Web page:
“Working in Qatar was the worst moment of my career”

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When Abdeslam Ouaddou stepped onto the main stage of the opening ceremony at the 3rd International Trade Union Confederation (ITUC) World Congress in Berlin, he was warmly welcomed by over 1500 trade union delegates from over 160 countries.

The former Moroccan international footballer has helped spearhead an ITUC campaign to expose the working and living conditions of migrant workers in Qatar, where he played professionally for two years.

Ouaddou told the audience that his stay in Qatar was “the worst moment of his career”, driving him to the brink of a “psychological breakdown”.

When his football club refused to respect his contract agreement, Ouaddou was directly confronted with the so-called kafala system, in which the authorisation of a foreigner’s “sponsor”, or contractor, is needed to get an exit visa or change jobs.

Following a long legal battle Ouaddou was finally able to leave Qatar.

His international footballer status gave him a major platform to expose the human rights abuses in Qatar, where some 4000 migrant workers are expected to die building the infrastructure for Qatar’s controversial 2022 World Cup.

According to Qatar’s own figures, between 2012 and 2013 964 migrant workers from Nepal, India and Bangladesh working on construction sites have already died from cardiac arrest, falls or suicide.

A new report commissioned by the Qatari authorities to an international law firm mirrors previous assessments made by human rights groups, trade unions and investigative reports which have revealed the severe exploitation of migrant workers in the country, akin in some cases to forced labour or slavery.

Reacting to the report, the Qatari government announced plans to reform the labour law and to replace the kafala system by “an automated system through the Ministry of Interior.”

But no deadline has been set for implementing the reforms, and campaigners describe the minimal changes as kafala in all but name.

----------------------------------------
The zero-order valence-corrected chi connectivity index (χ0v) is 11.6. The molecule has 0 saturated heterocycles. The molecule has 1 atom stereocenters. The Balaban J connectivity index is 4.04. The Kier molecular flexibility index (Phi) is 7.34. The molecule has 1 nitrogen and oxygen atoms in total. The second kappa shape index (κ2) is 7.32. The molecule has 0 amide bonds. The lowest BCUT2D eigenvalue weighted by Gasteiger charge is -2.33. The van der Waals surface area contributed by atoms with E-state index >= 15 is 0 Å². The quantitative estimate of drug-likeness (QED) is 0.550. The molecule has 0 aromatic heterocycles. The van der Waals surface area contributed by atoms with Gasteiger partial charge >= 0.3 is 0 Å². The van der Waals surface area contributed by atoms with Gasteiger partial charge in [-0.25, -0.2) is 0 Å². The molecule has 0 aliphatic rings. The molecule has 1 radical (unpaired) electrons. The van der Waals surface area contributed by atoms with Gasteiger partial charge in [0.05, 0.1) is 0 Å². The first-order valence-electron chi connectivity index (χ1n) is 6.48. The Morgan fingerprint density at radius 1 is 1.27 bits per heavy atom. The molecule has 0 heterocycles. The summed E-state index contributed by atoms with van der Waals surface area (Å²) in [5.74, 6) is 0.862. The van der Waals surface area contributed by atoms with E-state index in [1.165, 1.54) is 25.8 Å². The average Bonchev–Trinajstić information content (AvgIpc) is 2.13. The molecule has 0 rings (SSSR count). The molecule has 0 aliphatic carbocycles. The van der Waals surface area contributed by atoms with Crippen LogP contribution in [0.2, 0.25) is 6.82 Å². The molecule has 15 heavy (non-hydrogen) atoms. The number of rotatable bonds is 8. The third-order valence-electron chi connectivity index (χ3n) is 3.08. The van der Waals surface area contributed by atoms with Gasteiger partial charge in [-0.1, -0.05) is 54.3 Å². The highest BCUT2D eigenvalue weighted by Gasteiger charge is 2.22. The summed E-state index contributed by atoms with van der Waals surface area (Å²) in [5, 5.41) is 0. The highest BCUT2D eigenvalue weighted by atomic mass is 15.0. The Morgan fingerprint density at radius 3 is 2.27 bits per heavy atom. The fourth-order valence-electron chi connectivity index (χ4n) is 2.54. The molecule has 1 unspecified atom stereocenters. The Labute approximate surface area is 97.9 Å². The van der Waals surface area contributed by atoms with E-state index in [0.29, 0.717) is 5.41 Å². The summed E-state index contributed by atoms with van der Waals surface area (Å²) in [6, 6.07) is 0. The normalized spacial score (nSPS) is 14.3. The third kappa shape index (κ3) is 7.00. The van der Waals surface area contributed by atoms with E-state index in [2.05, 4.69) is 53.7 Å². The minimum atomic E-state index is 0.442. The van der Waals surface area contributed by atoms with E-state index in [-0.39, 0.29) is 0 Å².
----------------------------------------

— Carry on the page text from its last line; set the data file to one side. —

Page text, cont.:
Migrant workers will still need an exit visa to leave the country, while the new labour law still doesn’t allow freedom of association or a minimum wage.

Ouaddou called it a “masquerade” while ITUC General Secretary Sharan Burrow sees it as “an amazing sham.”

“The changes were purely cosmetic. The exit visas will stay, people will still be trapped, there was no agreement to a minimum wage and of course, there is still no right to organise,” said Burrow.

The ITUC is calling on FIFA to introduce the above measures, along side several others, as a pre-condition to hosting the World Cup.


Abuses in the name of the sport

In the last twenty years, Qatar has used its massive oil reserves to transform itself from a tiny Gulf state into an international power player.

But hiding behind Doha’s impressive skyline are 1.4 million poorly-paid migrants living in overcrowded filthy rooms located in remote camps, working around the clock, six days a week, under temperatures that can reach as high as 50ºc.

By 2022, an estimated US$200 billion will be spent on eight new stadiums, 92 training sites, a new rail and metro system, a port, an airport and as well as more than 100 hotels to host the thousands of expected football fans.

Qatar estimates that half a million extra migrant workers will be needed to complete these works.

But in the absence of concrete measures to improve their situation, the World Cup will trigger massive human rights abuses committed in the name of sport, campaigners say.

For Ouaddou, this is unacceptable. “We cannot play football in stadiums where blood was shed,” he told ITUC delegates.

“This would be against the values of sport.”

Echoing Ouaddou is Zahir Belounis, a French football player whose ordeal in Qatar made international headlines last year.

After suing his Qatari employer for breaching his contract, Belounis was banned from leaving the country. Six months ago, after a traumatic two-year legal and diplomatic fight, he was finally allowed to return to France.

“I will continue to fight for justice,” Belounis told Equal Times. “This goes beyond sports. There was suffering. I was held against my will.”

But Belounis thinks that holding the 2022 World Cup in Qatar is actually a good thing, as it will “put the spotlight on the country’s human rights record.”

“But to be honest with you,” adds Belounis, “I stopped following football. I don’t believe in it anymore.”

In an interview with a Swiss broadcaster last week, FIFA president Sepp Blatter said it was a “mistake” to choose Qatar to host the 2022 World Cup.

His comment however was not motivated by the conditions of migrant workers in the Gulf state, but by the fact that the weather there is “too hot”.


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